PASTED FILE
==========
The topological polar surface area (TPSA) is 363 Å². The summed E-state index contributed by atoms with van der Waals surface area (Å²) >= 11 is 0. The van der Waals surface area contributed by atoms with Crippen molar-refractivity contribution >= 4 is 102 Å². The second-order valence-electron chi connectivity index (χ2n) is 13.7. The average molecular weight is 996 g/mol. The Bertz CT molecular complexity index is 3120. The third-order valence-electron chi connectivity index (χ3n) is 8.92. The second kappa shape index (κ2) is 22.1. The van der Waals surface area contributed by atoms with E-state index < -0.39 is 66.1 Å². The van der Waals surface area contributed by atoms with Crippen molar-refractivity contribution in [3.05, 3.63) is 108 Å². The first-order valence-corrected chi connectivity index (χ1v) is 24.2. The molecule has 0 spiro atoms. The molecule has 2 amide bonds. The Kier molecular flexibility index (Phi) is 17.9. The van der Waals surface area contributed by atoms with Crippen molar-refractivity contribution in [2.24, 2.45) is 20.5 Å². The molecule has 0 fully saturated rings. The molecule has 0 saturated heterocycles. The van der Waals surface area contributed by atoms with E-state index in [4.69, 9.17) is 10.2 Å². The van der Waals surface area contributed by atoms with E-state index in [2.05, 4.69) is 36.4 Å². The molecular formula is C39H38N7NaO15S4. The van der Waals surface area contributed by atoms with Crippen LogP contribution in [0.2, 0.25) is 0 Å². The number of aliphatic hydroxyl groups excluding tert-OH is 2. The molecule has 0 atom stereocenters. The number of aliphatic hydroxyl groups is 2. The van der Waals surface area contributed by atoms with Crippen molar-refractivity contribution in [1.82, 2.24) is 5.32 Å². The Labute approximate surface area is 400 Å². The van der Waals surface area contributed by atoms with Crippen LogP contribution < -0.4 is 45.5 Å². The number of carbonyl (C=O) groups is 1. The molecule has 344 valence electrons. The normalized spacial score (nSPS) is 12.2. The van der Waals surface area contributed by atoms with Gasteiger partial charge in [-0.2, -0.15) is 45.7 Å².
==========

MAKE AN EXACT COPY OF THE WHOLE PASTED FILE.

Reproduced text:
The topological polar surface area (TPSA) is 363 Å². The summed E-state index contributed by atoms with van der Waals surface area (Å²) >= 11 is 0. The van der Waals surface area contributed by atoms with Crippen molar-refractivity contribution >= 4 is 102 Å². The second-order valence-electron chi connectivity index (χ2n) is 13.7. The average molecular weight is 996 g/mol. The Bertz CT molecular complexity index is 3120. The third-order valence-electron chi connectivity index (χ3n) is 8.92. The second kappa shape index (κ2) is 22.1. The van der Waals surface area contributed by atoms with E-state index < -0.39 is 66.1 Å². The van der Waals surface area contributed by atoms with Crippen molar-refractivity contribution in [3.05, 3.63) is 108 Å². The first-order valence-corrected chi connectivity index (χ1v) is 24.2. The molecule has 0 spiro atoms. The molecule has 2 amide bonds. The Kier molecular flexibility index (Phi) is 17.9. The van der Waals surface area contributed by atoms with Crippen molar-refractivity contribution in [2.24, 2.45) is 20.5 Å². The molecule has 0 fully saturated rings. The molecule has 0 saturated heterocycles. The van der Waals surface area contributed by atoms with E-state index in [4.69, 9.17) is 10.2 Å². The van der Waals surface area contributed by atoms with E-state index in [2.05, 4.69) is 36.4 Å². The molecular formula is C39H38N7NaO15S4. The van der Waals surface area contributed by atoms with Crippen LogP contribution in [0.2, 0.25) is 0 Å². The number of aliphatic hydroxyl groups excluding tert-OH is 2. The molecule has 0 atom stereocenters. The number of aliphatic hydroxyl groups is 2. The van der Waals surface area contributed by atoms with Crippen molar-refractivity contribution in [1.82, 2.24) is 5.32 Å². The Labute approximate surface area is 400 Å². The van der Waals surface area contributed by atoms with Crippen LogP contribution < -0.4 is 45.5 Å². The number of carbonyl (C=O) groups is 1. The molecule has 344 valence electrons. The normalized spacial score (nSPS) is 12.2. The van der Waals surface area contributed by atoms with Gasteiger partial charge in [-0.2, -0.15) is 45.7 Å².